The number of textiles coming in through Mexico and the Central American Free Trade Agreement that is counterfeit and outright fraud is “staggering,” said Dan Nation, division president of Parkdale Mills, a yarn manufacturer and CPA member from North Carolina.
“A couple of years ago, a major retailer came to our business with some yarn they said was ours and we told them that was not ours. I’ve seen falsified certificates of origin, I’ve seen documents that were so obviously fraudulent that it was pitiful that it got into the U.S. market,” Nation said during the final panel on Customs Enforcement on day four of the CPA Annual Conference. “We know how much fraud there is from NAFTA and CAFTA and it is staggering.”
He said that textile duties are nearly 40% of the total duties the government collects at the border. He was wondering what the Customs and Border Protection (CBP) agency was doing to stop the fraud. There would surely be a financial benefit if they could do so, he thought.
One thing that’s being looked at to better trace things like food, e-commerce trade, and even the yarn that Parkdale makes, is using a blockchain platform. The idea is to have traceable sources along the supply chain, all on a public blockchain system.
There’s just one problem, said Vincent Annunziato, a CBP director: no money.
“Funding has dried up. We need a viable proposal based on the impact it would have if we used a blockchain system to track a particular good from beginning to end. Someone would have to come in from the outside, and then there would have to be someone of influence inside the Department of Homeland Security to get it moving forward. I don’t want to do proof of concept anymore. I want to get the whole thing rolled out.”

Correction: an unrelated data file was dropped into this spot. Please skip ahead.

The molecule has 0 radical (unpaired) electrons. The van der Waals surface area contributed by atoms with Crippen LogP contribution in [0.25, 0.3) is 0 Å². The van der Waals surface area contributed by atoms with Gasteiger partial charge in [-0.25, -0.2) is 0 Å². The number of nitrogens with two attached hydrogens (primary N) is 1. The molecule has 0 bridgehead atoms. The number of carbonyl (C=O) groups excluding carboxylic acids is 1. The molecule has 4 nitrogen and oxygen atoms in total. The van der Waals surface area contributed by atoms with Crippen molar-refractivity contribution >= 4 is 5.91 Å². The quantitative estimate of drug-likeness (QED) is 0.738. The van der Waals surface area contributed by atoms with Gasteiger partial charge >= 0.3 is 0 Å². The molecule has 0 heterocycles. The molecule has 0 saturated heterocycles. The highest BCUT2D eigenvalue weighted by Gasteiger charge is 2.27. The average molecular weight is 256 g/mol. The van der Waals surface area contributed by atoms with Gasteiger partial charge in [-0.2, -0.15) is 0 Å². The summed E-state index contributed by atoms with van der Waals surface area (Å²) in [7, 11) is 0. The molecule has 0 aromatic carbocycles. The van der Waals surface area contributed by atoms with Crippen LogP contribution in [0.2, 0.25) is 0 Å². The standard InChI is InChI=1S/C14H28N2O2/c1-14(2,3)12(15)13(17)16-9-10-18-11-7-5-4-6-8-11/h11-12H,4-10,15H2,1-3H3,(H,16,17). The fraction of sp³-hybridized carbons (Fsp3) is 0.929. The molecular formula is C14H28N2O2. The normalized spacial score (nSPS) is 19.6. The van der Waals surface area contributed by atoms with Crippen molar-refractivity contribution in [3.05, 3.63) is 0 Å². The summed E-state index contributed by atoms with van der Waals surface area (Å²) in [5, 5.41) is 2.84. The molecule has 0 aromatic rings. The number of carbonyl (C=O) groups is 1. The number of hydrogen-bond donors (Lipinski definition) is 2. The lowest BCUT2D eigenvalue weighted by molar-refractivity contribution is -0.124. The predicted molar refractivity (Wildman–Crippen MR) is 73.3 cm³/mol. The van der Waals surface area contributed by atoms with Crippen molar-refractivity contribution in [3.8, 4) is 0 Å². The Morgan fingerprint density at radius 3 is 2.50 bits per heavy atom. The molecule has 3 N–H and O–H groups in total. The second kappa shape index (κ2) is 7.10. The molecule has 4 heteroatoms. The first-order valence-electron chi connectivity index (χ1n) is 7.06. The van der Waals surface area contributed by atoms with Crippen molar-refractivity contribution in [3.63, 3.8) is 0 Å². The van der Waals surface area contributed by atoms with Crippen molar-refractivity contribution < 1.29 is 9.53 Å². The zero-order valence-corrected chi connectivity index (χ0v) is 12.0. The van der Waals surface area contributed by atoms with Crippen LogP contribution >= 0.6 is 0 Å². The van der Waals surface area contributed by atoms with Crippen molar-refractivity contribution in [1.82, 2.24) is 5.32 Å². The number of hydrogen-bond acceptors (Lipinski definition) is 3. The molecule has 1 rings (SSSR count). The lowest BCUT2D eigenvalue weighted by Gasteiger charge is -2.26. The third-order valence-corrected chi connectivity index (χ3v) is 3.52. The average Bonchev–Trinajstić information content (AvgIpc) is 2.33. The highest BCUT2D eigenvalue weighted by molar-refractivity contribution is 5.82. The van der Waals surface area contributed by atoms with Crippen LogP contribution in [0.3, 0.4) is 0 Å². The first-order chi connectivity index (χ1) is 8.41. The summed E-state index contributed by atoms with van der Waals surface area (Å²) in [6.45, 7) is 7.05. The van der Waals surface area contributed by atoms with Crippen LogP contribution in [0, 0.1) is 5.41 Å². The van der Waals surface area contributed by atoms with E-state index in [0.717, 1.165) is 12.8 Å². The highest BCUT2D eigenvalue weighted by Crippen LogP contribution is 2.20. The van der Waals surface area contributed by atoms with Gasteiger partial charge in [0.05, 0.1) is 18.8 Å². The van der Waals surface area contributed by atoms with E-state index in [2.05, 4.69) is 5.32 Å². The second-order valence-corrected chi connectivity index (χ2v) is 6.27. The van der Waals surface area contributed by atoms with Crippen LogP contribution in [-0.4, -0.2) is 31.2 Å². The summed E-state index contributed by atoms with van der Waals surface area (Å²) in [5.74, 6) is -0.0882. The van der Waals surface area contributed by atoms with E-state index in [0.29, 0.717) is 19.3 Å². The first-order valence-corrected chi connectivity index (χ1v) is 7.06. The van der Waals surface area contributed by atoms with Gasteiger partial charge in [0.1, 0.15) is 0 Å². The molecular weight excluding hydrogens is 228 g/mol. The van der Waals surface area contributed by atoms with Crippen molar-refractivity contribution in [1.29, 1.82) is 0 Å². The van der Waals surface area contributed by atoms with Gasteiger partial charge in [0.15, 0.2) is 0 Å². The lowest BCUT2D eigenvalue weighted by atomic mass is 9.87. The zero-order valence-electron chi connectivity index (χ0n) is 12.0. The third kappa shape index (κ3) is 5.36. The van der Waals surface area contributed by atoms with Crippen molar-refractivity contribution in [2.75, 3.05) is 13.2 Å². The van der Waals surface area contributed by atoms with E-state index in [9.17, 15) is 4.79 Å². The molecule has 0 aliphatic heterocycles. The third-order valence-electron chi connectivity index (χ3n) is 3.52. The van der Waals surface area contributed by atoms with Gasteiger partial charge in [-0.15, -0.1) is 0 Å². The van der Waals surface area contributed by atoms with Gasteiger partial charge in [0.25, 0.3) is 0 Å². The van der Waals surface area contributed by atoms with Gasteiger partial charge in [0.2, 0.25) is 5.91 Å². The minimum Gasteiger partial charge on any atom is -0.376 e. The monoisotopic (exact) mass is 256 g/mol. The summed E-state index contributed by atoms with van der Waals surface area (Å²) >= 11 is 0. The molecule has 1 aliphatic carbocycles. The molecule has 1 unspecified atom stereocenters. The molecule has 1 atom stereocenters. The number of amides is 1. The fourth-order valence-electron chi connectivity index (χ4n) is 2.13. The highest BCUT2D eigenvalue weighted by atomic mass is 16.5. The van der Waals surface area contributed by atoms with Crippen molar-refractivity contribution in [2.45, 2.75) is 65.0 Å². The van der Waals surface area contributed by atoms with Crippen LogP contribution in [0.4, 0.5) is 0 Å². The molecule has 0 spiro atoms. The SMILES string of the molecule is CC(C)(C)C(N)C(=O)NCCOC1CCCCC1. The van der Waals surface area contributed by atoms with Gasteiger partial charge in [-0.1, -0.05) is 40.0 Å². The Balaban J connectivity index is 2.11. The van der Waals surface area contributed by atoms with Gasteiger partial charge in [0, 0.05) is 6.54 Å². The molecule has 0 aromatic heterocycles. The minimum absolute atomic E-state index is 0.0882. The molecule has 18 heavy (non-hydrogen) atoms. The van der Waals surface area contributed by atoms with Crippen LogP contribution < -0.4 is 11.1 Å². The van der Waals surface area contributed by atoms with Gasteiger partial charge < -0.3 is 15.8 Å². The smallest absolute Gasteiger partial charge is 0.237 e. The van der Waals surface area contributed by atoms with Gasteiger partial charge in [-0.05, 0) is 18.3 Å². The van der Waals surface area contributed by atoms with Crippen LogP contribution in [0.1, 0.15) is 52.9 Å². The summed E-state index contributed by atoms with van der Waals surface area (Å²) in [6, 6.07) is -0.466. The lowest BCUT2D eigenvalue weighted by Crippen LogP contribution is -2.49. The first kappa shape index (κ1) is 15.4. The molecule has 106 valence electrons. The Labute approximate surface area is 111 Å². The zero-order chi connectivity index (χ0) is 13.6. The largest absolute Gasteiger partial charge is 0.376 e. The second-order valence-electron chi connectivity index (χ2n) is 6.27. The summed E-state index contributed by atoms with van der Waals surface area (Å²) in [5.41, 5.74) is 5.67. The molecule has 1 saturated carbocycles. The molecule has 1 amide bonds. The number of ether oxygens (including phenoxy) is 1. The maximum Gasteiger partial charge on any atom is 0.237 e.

From fraudulent goods to forced labor, the CBP has its hands full. Over the last year and a half, the CBP has had a spotlight shone on them due to their Withhold Release Orders against several China companies in Xinjiang, all banned due to forced labor allegations of Uyghur Muslims held against their will.
According to Parkdale, a large chunk of the yarn made in China comes from cotton sourced in Xinjiang. How is the CBP seriously able to police that, even after an industry-wide WRO order against Xinjiang cotton-made goods was introduced late last year.
Therese Randazzo, director of the forced labor division at CBP said, they can’t possibly tackle every cotton buyer at once. Nor do they even know who is buying cotton from whom.
“The sum of what we see happening right now is that shipments often stop as a result of these orders,” she said. “But there is no silver bullet.”
In case you thought all of this was on the CBP or even on the CCP to change its behavior, it might be worth reading this article in Friday’s South China Morning Post.
The Chinese subsidiary of Hugo Boss is going against their German corporate headquarters, which said they will stop buying from Xinjiang because of the Uyghur issue. On Thursday, Hugo Boss of China said it would continue to buy cotton from the region.
“We have always respected the one-China principle and resolutely defend its sovereignty and territorial integrity,” the unit said in Chinese on Weibo, the country’s Twitter-like platform, obviously terrified of running afoul of the CCP.
“Xinjiang long cotton is one of the best in the world, we believe quality raw materials would show its value. We will continue to buy and support Xinjiang cotton,” they said.
CPA has an ask for Mrs. Randazzo on behalf of human rights advocates and responsible companies who don’t use products made with forced labor: Please make sure any Hugo Boss gear coming from Asia is blocked unless they can prove within the time period allowed that cotton from Xinjiang was not used in their latest summer fashion line.